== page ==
You said that you wondered if gamers wanted a “solution” to roguelikes, and I say “Why not?” If finding a solution creates a great game. I am all for it.

    To me, I think there is a good you are asking yourself as a game designer/director, “What some great games are there that I wish had roguelike elements in them?” Because I have found myself wondering this when I have played games too. For instance, take the Metal Gear Solid series. I have played the game a bunch of times. It wasn’t the level design, but after a while I had memorized the routes of the enemy soldiers and everything becomes so mechanical. Then again, after memorizing their routes you can pull off cool tricks or speed run. Whereas, my first play through the room gave me the greatest sense of vulnerability because I had no idea where the soldiers routes were and I had to wait to figure them out or take chances. It’d be nice if it was an option to remix the patrol routes because having pre set routes has its advantages too. But that is just one example.

    I also sometimes wish popular RPGs did not just take the branched approach to everything and instead throw a surprise path at you instead. Take Mass Effect for example, sure you can play the game several times through and try new dialog options but ultimately every decision has a preset path. It still follows a path along the story tree while not throwing anything different or unexpected at you. It’d be nice to play an RPG with a structured story but still had some elements of surprise.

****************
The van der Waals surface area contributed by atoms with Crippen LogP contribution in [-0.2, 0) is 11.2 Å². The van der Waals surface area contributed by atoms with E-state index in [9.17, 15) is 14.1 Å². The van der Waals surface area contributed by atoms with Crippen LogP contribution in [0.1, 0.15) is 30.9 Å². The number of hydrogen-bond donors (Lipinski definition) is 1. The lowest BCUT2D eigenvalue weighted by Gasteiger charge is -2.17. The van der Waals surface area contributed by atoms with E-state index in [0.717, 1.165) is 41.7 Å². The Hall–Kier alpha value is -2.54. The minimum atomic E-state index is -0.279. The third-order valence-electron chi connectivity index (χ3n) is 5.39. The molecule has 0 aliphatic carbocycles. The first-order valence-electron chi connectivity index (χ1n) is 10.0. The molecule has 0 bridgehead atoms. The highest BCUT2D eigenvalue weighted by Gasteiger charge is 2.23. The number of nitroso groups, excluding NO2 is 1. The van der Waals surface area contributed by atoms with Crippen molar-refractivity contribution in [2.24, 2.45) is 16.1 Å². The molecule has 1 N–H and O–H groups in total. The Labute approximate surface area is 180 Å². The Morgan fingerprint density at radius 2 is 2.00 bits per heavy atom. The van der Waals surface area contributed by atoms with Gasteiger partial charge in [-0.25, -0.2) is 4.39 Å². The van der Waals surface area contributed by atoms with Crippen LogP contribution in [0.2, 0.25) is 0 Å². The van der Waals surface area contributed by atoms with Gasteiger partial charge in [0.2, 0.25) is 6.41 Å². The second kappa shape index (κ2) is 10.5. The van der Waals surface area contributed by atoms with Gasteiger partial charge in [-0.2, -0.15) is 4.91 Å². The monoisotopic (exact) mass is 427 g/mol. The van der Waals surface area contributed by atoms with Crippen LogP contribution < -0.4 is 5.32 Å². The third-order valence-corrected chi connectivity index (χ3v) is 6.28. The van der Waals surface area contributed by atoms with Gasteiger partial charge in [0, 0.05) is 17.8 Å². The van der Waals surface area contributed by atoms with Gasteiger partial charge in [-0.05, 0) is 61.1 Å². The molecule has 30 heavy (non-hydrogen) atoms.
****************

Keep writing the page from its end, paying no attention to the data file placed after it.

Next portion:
Prolonging the reset of a rogulike game is something I’d like to see as well and may serve as a good solution. It does feel like life in a roguelike is a little too short.

    I am not sure if you agree with me or not, but if you can ask yourself what made some of your favorite games and classics so great but find where you’re able to put a roguelike twist to it, it could help you brainstorm some ideas for your game.

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    1. Thanks for the comment! I think surprising the player and doing something new is always a difficult thing for a million different reasons. If there’s anything I’ve learned from making games so far it’s that no two people want the same thing. When deciding how systems should work, my current philosophy is to create systems that all work in harmony to form the best “big picture”, as opposed to trying to make everyone happy. We’ll see how many people are happy with Killers in the near future 🙂